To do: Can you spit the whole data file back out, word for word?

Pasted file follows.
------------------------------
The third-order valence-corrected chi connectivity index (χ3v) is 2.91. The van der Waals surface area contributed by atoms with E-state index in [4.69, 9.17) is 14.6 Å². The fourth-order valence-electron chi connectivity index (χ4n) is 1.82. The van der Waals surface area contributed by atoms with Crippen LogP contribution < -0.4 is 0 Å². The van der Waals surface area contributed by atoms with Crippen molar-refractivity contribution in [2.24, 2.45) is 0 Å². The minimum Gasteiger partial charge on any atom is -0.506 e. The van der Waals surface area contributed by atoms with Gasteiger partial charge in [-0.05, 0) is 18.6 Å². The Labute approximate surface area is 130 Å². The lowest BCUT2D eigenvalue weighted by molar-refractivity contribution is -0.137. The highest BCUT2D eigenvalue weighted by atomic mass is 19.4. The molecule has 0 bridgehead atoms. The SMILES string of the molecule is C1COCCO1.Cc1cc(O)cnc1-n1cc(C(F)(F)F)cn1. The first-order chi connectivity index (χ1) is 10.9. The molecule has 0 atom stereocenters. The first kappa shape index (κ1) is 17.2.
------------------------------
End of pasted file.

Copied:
The third-order valence-corrected chi connectivity index (χ3v) is 2.91. The van der Waals surface area contributed by atoms with E-state index in [4.69, 9.17) is 14.6 Å². The fourth-order valence-electron chi connectivity index (χ4n) is 1.82. The van der Waals surface area contributed by atoms with Crippen LogP contribution < -0.4 is 0 Å². The van der Waals surface area contributed by atoms with Crippen molar-refractivity contribution in [2.24, 2.45) is 0 Å². The minimum Gasteiger partial charge on any atom is -0.506 e. The van der Waals surface area contributed by atoms with Gasteiger partial charge in [-0.05, 0) is 18.6 Å². The Labute approximate surface area is 130 Å². The lowest BCUT2D eigenvalue weighted by molar-refractivity contribution is -0.137. The highest BCUT2D eigenvalue weighted by atomic mass is 19.4. The molecule has 0 bridgehead atoms. The SMILES string of the molecule is C1COCCO1.Cc1cc(O)cnc1-n1cc(C(F)(F)F)cn1. The first-order chi connectivity index (χ1) is 10.9. The molecule has 0 atom stereocenters. The first kappa shape index (κ1) is 17.2.